Boat types

Boatsetter provides renters with a wide range of boats to choose from that appeal to a variety of group sizes and water activities.

Generally speaking, boats can be classified into three main categories:

  • Unpowered or person-powered boats (e.g. rafts, gondolas, kayaks, etc.)
  • Motorboats (engine-powered)
  • Sailboats (sail-propelled)

Below is a list of some of the most popular boat types on Boatsetter.


Bow riders are small boats with an offset helm and a V-shaped hull with open bow (forward) seating. They typically range from 17ft to 35ft and are usually designed for recreational purposes. Some bowriders are designed to go quite fast, while others are intended to be used for more casual cruising. The design is most well suited to inland waterways and calm lakes, not the open ocean.


Recommended for: Cruising with small groups, Watersports

Center consoles are a type of single-decked, open hull boat where the helm station is in the center. The center console is where all the controls are located, including steering, ignition, trim control, radio and other electronic devices, switches, etc. It may have a small storage space and/or a head (toilet). Center consoles are popular fishing boats that can cruise at higher speeds and allow anglers access to all sides of the vessel.


Recommended for: Fishing, Cruising with small groups

Pontoons are flattish boats that rely on floats to remain buoyant. Pontoon boats have a shallower draft that reduces the risk of running aground and allows easier access to the shore. Due to their efficient buoyancy, pontoons can be fitted with accommodations such as expansive lounge areas, stand-up bars, and sun pads.


Recommended for: Cruising with small to mid-sized groups, Fishing

Cabin cruisers are typically 35’-60’ in length and provide accommodations for its crew and passengers inside the structure of the craft. Many cabin cruisers can be recovered and towed with a trailer and thus easily stored on land. Cabin cruisers are generally equipped with the following features: a head (toilet), a galley with a small dining area, at least one berth (bed), heating, air conditioning, and/or power generators.


Recommended for: Cruising with small to large groups

Cuddy cabin boats are a type of cruiser but have fewer features than their cabin cruiser cousins. Cuddy cabin boats meet the basic needs of cruisers and provide only a V-berth, a porta potty, and have minimal vertical space below deck. The word “cuddy” means cupboard or small room.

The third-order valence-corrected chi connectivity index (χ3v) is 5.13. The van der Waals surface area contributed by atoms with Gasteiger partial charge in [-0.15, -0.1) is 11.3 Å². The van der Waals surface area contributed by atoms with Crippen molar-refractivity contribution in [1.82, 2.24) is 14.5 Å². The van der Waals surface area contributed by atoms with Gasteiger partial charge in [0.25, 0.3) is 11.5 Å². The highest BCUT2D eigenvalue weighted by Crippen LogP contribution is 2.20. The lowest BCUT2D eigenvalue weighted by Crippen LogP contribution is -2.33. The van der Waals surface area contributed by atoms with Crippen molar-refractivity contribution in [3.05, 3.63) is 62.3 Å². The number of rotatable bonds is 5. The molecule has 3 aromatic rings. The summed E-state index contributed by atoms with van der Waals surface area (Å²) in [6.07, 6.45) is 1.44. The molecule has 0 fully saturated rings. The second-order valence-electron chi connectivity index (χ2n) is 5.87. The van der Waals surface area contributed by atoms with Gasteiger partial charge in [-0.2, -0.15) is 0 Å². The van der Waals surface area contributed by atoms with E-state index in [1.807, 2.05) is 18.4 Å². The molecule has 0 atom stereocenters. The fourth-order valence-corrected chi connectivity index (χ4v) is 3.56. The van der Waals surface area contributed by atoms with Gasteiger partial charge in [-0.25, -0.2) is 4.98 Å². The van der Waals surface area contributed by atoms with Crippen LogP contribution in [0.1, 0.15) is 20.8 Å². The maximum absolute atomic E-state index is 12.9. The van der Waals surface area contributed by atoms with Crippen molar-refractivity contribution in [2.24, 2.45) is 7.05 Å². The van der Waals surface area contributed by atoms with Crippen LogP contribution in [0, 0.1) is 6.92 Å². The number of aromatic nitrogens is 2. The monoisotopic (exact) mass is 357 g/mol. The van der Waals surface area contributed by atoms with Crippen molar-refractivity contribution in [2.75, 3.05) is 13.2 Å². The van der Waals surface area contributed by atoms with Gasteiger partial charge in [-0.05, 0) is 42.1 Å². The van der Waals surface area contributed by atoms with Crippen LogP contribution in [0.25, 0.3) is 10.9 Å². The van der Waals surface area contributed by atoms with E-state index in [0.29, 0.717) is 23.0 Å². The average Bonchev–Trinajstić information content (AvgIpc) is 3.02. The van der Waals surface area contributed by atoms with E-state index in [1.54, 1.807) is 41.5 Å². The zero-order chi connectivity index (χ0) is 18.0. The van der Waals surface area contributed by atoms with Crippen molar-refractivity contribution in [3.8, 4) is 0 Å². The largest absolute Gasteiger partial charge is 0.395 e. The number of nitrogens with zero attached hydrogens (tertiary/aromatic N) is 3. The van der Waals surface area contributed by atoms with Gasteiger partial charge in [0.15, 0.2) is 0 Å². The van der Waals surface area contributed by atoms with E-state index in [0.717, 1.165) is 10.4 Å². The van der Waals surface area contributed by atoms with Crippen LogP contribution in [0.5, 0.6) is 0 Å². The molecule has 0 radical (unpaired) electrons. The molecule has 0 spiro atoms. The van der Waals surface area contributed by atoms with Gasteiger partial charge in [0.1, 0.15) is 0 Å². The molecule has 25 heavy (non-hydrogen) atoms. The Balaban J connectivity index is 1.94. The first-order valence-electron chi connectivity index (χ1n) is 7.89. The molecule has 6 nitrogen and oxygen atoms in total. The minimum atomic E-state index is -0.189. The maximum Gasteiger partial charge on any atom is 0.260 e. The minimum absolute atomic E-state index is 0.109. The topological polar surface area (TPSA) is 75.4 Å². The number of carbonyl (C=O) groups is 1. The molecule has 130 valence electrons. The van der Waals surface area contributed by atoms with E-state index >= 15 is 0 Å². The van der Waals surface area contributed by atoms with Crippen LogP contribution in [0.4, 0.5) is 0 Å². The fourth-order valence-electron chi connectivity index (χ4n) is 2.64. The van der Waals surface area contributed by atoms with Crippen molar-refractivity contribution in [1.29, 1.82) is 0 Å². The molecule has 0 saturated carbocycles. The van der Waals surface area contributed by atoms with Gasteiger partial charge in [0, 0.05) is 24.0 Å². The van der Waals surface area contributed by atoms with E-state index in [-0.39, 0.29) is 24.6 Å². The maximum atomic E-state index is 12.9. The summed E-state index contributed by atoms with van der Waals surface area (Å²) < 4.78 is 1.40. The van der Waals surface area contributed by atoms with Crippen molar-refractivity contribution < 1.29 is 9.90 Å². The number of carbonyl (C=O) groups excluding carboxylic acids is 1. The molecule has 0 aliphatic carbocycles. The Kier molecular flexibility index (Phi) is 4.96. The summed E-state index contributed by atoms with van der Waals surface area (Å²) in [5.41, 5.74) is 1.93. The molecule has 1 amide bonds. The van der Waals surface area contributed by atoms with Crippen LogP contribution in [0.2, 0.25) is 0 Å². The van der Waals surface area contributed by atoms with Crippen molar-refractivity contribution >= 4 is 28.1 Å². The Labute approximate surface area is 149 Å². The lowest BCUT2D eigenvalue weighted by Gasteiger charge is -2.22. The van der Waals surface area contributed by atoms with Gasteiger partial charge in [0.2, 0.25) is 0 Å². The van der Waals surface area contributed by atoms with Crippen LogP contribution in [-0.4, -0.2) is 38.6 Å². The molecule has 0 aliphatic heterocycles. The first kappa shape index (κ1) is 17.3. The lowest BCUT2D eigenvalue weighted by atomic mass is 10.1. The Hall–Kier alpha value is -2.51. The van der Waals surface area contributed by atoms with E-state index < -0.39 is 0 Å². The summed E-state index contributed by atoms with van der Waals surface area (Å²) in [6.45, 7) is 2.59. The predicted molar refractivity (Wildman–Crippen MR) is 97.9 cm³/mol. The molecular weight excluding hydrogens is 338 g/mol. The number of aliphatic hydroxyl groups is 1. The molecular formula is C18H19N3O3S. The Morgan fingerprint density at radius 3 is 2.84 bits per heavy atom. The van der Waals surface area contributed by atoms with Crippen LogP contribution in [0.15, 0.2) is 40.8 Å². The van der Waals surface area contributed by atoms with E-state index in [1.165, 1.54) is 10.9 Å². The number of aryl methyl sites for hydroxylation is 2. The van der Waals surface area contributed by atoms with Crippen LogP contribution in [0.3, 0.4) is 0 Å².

Recommended for: Cruising with small to mid-sized groups, Fishing

Sport fishing boats come in many shapes and sizes and are designed specifically for recreational fishing by anglers. Typically, these fishing boats are designed with a cockpit at the stern, a chair fitted to the deck, and several secured outriggers to get more lines in the water.


Recommended for: Fishing

Jet boats are unique in that they gain propulsion from a jet of water ejected from the back of the boat. Unlike a motorboat that uses an external propeller, a jet boat draws water from under the boat through an intake and pump-jet inside the boat, before expelling through a nozzle at the stern. The boat is steered by a movable nozzle that aims the stream of water left or right. Jet boats have minimal draft and can operate in very shallow water since there’s no propeller or outdrive that could be damaged by hitting the bottom.


Recommended for: Watersports, Cruising with small to mid-sized groups

Motor yacht is a general term used for boats ranging from 33’ to 130’ in length before they are considered super-yachts or mega-yachts at 130’ and longer. Motor yachts vary by use, style, and hull type. Some common motor yacht styles with varying hull displacements are cruisers, sport cruisers, sport fishing boats, expedition yachts, lobster yachts, and trawlers.


Recommended for: Cruising with large groups

Power cats are stable boats that provide a smoother ride with their multi-hull design. Slimmer hulls mean less drag in the water and better fuel economy. Two hulls with a connecting bridge combine to create a wide and low center of gravity, providing more stability and less crash coming off of waves. Power cats are great for groups of all sizes and borrow some of the best features from motor yachts: speed, comfort, and ease of operation.


Recommended for: Cruising with small to large groups


Catamarans can also operate as sailboats and have all the same features listed above. They range in size from small sailing or rowing vessels to large naval ships and roll-on/roll-off car ferries. The structure connecting a catamaran's two hulls ranges from a simple frame strung with webbing to support the crew to a bridging superstructure incorporating extensive cabin and/or cargo space. They are much slower than power boats so they can’t cover as much distance but are very popular.


Recommended for: Sailing with small to mid-sized groups

Mono-hull sailboats are single-hulled boats that are much more narrow than their catamaran counterparts and offer a traditional sailing experience. They also draw more water than catamarans so they can’t get into shallower waters. They are good for small to mid-sized groups. They are much slower than power boats so they can’t cover as much distance but are truly a unique experience.


Recommended for: Sailing with small to mid-sized groups

For more information on boat types, check out this link.